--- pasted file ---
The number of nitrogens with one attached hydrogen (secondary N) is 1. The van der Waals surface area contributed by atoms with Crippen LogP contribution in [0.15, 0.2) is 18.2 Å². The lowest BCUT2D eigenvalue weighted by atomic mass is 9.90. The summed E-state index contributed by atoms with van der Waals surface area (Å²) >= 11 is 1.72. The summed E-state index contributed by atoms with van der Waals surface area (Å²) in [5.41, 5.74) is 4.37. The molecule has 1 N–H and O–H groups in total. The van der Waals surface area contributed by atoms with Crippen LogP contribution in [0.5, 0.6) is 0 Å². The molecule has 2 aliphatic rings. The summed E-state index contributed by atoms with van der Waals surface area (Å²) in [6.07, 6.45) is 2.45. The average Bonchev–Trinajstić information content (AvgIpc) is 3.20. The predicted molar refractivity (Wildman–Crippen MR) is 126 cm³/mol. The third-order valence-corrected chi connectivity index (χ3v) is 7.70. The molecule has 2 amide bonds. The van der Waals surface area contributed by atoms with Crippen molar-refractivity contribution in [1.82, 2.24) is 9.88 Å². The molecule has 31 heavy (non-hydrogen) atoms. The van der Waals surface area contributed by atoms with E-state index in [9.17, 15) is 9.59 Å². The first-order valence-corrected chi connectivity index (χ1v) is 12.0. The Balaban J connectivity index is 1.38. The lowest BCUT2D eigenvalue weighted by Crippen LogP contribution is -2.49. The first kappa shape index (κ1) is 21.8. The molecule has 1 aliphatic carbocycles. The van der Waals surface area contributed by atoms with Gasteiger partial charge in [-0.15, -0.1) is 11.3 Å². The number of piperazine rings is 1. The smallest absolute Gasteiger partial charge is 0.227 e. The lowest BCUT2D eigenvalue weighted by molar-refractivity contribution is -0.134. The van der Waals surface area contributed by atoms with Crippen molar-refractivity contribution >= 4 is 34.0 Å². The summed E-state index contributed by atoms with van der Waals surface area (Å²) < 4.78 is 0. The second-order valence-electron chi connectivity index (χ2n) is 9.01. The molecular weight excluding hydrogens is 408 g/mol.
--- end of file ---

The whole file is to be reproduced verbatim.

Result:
The number of nitrogens with one attached hydrogen (secondary N) is 1. The van der Waals surface area contributed by atoms with Crippen LogP contribution in [0.15, 0.2) is 18.2 Å². The lowest BCUT2D eigenvalue weighted by atomic mass is 9.90. The summed E-state index contributed by atoms with van der Waals surface area (Å²) >= 11 is 1.72. The summed E-state index contributed by atoms with van der Waals surface area (Å²) in [5.41, 5.74) is 4.37. The molecule has 1 N–H and O–H groups in total. The van der Waals surface area contributed by atoms with Crippen LogP contribution in [0.5, 0.6) is 0 Å². The molecule has 2 aliphatic rings. The summed E-state index contributed by atoms with van der Waals surface area (Å²) in [6.07, 6.45) is 2.45. The average Bonchev–Trinajstić information content (AvgIpc) is 3.20. The predicted molar refractivity (Wildman–Crippen MR) is 126 cm³/mol. The third-order valence-corrected chi connectivity index (χ3v) is 7.70. The molecule has 2 amide bonds. The van der Waals surface area contributed by atoms with Crippen molar-refractivity contribution in [1.82, 2.24) is 9.88 Å². The molecule has 31 heavy (non-hydrogen) atoms. The van der Waals surface area contributed by atoms with E-state index in [9.17, 15) is 9.59 Å². The first-order valence-corrected chi connectivity index (χ1v) is 12.0. The Balaban J connectivity index is 1.38. The lowest BCUT2D eigenvalue weighted by Crippen LogP contribution is -2.49. The first kappa shape index (κ1) is 21.8. The molecule has 1 aliphatic carbocycles. The van der Waals surface area contributed by atoms with Gasteiger partial charge in [-0.15, -0.1) is 11.3 Å². The number of piperazine rings is 1. The smallest absolute Gasteiger partial charge is 0.227 e. The lowest BCUT2D eigenvalue weighted by molar-refractivity contribution is -0.134. The van der Waals surface area contributed by atoms with Crippen molar-refractivity contribution >= 4 is 34.0 Å². The summed E-state index contributed by atoms with van der Waals surface area (Å²) < 4.78 is 0. The second-order valence-electron chi connectivity index (χ2n) is 9.01. The molecular weight excluding hydrogens is 408 g/mol.